Biography of José de San Martín | Hero of independence.

(José Francisco de San Martín and Matorras; Today San Martín, Yapeyú, Corrientes, Argentina, 1778 - Boulogne-sur-Mer, France, 1850) hero of American independence, libertador of Chile and Peru.
The uniqueness of José of San Martín's heroic profile is given, rather than by his foreign exploits, the grandeur of the interior of his character. Few public men can exhibit a track record as clean in the history of America: having reached the maximum military glory in the most decisive battles, then resigned with dogged consistency to assume political power, complying with win long-awaited freedom which fought for Hispanic-American peoples.

José de San Martín
His military campaigns changed the sign of American history during the decolonization process that took place at the beginning of the 19th century. With his strategic brilliance should be military approaches that would lead to the independence of Chile and Peru, hub of the Spanish power whose fall would lead to the whole continent. If then it left less noble grueling partisan and civil wars which ended up interfere most beautiful dreams of the Patriots, it was that same purity and rectitude of principles. Achacoso, delayed and blind, San Martin die decently in his bed, in a remote corner of France, loaded with honors and exonerated of all responsibility on the tortuous destiny of those beloved lands whose independence had won with the value of his lightsaber.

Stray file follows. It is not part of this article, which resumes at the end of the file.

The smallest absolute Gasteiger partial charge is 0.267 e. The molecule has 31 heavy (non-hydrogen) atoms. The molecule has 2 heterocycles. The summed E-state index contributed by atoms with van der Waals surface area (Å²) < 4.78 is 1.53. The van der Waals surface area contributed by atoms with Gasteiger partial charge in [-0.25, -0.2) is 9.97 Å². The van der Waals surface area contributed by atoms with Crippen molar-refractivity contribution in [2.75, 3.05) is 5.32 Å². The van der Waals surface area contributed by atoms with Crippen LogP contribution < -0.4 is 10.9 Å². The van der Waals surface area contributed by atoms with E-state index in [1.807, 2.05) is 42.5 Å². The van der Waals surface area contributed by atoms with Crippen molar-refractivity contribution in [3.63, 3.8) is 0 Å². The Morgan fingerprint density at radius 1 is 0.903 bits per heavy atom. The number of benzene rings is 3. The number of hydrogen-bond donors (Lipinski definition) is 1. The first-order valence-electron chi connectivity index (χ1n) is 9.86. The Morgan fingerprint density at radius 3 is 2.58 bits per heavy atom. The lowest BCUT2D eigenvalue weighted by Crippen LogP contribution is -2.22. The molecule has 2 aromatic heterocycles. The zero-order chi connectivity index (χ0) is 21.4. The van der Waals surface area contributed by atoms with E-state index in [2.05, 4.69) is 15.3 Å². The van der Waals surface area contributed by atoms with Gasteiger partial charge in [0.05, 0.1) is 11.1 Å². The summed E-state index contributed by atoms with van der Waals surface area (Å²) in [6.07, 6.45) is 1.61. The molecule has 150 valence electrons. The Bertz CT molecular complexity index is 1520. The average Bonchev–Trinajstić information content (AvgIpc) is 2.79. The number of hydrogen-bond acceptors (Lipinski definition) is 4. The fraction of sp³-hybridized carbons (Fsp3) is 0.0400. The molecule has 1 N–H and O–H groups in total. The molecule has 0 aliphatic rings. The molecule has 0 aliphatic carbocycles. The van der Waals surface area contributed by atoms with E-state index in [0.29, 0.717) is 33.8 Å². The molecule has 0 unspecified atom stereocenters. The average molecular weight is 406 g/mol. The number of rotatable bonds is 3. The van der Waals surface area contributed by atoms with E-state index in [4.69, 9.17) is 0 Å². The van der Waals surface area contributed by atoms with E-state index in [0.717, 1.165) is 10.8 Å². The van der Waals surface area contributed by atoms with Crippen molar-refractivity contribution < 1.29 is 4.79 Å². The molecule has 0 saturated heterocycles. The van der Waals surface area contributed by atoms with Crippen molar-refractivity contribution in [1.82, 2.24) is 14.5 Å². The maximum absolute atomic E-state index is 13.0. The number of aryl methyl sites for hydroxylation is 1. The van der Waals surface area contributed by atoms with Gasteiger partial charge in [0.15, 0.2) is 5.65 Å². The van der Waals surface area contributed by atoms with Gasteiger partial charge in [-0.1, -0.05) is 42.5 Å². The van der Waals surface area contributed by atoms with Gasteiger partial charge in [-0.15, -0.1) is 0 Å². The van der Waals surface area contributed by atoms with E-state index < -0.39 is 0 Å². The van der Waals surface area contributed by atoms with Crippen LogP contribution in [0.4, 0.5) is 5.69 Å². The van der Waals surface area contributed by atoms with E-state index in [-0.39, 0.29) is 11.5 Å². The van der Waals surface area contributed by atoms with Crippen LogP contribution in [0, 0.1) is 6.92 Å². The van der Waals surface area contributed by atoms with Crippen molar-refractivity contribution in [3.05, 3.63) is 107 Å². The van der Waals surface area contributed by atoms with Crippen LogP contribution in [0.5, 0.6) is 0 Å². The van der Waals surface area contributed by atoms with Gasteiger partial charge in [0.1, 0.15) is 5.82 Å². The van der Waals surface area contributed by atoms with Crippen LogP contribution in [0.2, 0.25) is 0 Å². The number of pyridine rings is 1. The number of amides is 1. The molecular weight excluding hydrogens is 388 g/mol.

Son of John of San Martin, Lieutenant Governor of streams, and Gregoria Matorras, the small José Francisco was raised in a Spanish family that did not hesitate to prefer their country to stay in those turbulent colonial States. In 1784 he went with his family to Spain; in 1787 joined the Madrid seminar of Nobles, where he learned rhetoric, mathematics, geography, natural sciences, French, latin, drawing and music.
Two years later he asked and received the income as a cadet in the regiment of Murcia. This was the origin of a bright and fast military career that would have its baptism of fire on the site of Oran (1791), in the campaign of Melilla; Thirteen had then the future Liberator.